What are all these Ticketmaster fees? And how do I avoid paying them?

Fees are the bane of every ticket-buyer’s existence.

You go buy tickets for a concert, and you have a number in mind. Suddenly, the final cost is much higher than you had anticipated.

Why? Ticket fees. So, so many fees.

What are all these fees? And is there any way to avoid paying them?

We have answers to both questions, and we’ll explain it all below!

John Rzeznik plays Omaha’s brand new venue, The Astro. Photo by Kevin Coffey/Pops And Hisses

How do I find out about upcoming concerts?

Check with Pops and Hisses. Seriously. We keep an ongoing list of the best concerts coming to town.

We’re also publishing a weekly list of concert announcements, sold out shows and upcoming concerts.

James Taylor performs in Omaha. Photo by Kevin Coffey/Pops And Hisses

How are ticket prices determined?

The price of your ticket — face value — is the most expensive part of purchasing a ticket.

For concerts, the face value is determined by the artist in conjunction with the artist’s management, the venue and the promoter. But you should know: The artist is ultimately responsible for this number. They can choose to make it higher or lower.

Essentially, that number is determined by two things: What the profit margin is going to be (a.ka. what the artist is going to get paid) as well as production costs. The ticket cost factors in how much an artist gets paid to do the show and covers any and all production costs including staff, roadies, lights, dancers, pyrotechnics, staging, backing bands, the opening bands, equipment and everything associated with actually putting on the show. An artist will have to charge a higher cost for a bigger production. If it’s just a band on a stage with some lights, this cost can be lowered.

Artists (and their management) play with these numbers to hit a sweet spot between making sure everyone gets paid and determining a number fans will pay to see a show.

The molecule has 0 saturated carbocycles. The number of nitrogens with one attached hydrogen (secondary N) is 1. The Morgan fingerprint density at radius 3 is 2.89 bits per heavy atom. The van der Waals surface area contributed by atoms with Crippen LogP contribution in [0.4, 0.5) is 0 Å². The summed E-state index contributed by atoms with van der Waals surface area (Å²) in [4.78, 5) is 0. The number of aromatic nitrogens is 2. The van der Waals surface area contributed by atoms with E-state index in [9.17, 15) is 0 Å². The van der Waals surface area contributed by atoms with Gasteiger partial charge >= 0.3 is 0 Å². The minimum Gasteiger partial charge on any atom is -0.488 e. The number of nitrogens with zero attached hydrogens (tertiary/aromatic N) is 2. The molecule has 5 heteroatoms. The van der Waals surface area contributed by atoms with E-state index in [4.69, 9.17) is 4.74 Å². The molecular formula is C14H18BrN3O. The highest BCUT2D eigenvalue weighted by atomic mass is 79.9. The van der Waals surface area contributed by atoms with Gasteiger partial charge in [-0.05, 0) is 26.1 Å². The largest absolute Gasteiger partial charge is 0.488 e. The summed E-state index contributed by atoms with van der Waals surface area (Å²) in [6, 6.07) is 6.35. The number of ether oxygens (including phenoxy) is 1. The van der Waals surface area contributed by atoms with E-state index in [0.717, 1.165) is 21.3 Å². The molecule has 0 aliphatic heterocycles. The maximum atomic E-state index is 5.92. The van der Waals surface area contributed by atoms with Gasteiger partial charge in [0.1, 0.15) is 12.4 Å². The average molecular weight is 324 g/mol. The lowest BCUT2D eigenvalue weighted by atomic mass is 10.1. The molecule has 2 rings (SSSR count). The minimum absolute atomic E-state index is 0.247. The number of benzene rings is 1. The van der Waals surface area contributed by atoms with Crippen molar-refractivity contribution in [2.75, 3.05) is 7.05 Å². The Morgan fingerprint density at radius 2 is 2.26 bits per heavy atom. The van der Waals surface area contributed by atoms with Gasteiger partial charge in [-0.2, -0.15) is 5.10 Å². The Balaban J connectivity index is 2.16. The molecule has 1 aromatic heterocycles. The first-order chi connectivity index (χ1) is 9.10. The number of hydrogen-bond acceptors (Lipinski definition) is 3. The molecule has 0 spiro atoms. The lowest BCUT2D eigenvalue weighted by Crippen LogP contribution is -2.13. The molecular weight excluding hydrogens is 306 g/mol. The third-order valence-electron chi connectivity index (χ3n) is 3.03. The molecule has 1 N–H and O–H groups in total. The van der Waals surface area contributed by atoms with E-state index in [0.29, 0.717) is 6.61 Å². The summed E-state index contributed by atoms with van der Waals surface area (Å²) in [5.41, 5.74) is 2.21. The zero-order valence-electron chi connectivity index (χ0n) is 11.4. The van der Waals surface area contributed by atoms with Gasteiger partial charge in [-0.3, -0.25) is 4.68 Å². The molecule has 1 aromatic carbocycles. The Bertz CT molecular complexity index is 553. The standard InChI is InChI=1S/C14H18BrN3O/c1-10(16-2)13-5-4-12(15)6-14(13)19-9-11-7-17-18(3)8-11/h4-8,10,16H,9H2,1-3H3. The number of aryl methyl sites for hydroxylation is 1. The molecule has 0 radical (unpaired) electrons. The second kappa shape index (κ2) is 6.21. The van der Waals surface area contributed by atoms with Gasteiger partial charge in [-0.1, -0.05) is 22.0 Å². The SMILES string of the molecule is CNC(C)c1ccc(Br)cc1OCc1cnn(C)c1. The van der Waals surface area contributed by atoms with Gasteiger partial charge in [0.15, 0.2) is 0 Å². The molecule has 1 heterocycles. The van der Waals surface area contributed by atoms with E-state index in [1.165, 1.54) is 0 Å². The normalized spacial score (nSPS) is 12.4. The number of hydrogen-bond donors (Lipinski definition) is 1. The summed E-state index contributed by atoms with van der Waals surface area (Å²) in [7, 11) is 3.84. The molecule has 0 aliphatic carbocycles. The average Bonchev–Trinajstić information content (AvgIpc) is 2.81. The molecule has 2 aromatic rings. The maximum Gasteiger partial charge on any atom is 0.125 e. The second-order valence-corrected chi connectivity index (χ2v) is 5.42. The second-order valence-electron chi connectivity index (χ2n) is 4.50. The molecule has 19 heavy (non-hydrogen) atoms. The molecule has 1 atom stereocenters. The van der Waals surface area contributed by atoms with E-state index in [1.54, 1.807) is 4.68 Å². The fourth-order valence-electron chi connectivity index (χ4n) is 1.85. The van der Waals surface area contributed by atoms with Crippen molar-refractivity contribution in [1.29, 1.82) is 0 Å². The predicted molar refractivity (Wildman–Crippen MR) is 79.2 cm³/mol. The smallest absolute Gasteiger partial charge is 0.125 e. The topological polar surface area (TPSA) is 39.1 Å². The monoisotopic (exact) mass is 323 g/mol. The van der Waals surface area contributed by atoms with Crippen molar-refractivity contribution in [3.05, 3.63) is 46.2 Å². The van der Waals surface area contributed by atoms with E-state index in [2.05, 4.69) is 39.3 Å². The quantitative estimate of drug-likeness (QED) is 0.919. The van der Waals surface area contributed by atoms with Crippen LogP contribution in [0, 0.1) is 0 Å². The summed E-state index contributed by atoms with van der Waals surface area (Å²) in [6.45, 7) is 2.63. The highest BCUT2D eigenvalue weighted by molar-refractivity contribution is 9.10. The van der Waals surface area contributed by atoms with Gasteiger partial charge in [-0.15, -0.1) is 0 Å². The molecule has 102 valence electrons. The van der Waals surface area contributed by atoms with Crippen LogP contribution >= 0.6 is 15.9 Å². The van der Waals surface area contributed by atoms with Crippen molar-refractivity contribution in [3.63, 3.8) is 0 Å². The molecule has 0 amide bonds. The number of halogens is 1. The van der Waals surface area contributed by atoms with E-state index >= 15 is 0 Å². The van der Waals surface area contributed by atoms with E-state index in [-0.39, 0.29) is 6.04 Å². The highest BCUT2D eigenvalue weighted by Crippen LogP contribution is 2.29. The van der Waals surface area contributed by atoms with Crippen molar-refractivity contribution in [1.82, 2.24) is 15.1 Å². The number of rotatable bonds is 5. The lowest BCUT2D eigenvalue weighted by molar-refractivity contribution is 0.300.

Jon Bon Govi performs with Bon Jovi at a sold-out concert in Omaha. Photo by Kevin Coffey/Pops And Hisses

What are the ticket fees?

When you buy a concert ticket, there are a whole bunch of fees. Why? Because those fees go to pay a whole bunch of different things.

Different ticket sellers use different terminology, but we used Ticketmaster’s language in explaining them below.

Service Fee

This fee is charged per ticket by the ticketing company to sell the tickets. Also called a convenience fee, this is how the ticketing company (such as Ticketmaster, StubHub, etix, Ticketfly, etc.) makes money.

Venues also sometimes collect a part of this fee, and they use it to cover the cost of putting on the event such as paying staff. Venues don’t always collect this fee, so sometimes you can avoid paying a service fee by purchasing directly from a venue box office. Venues cover costs by charging other fees such as a facility charge (more on that below) or by charging a rental fee to the tour.

Order Processing Fee

This fee is charged once per order by the ticketing company. Venue box offices do not charge this fee.

Delivery Fee

These days, many tickets are digital and delivered to your mobile device, so thankfully delivery charges are mostly disappearing. But any time physical paper tickets are delivered to your home or left at the venue’s will call window, a fee is typically charged to cover that cost.

Facility Charge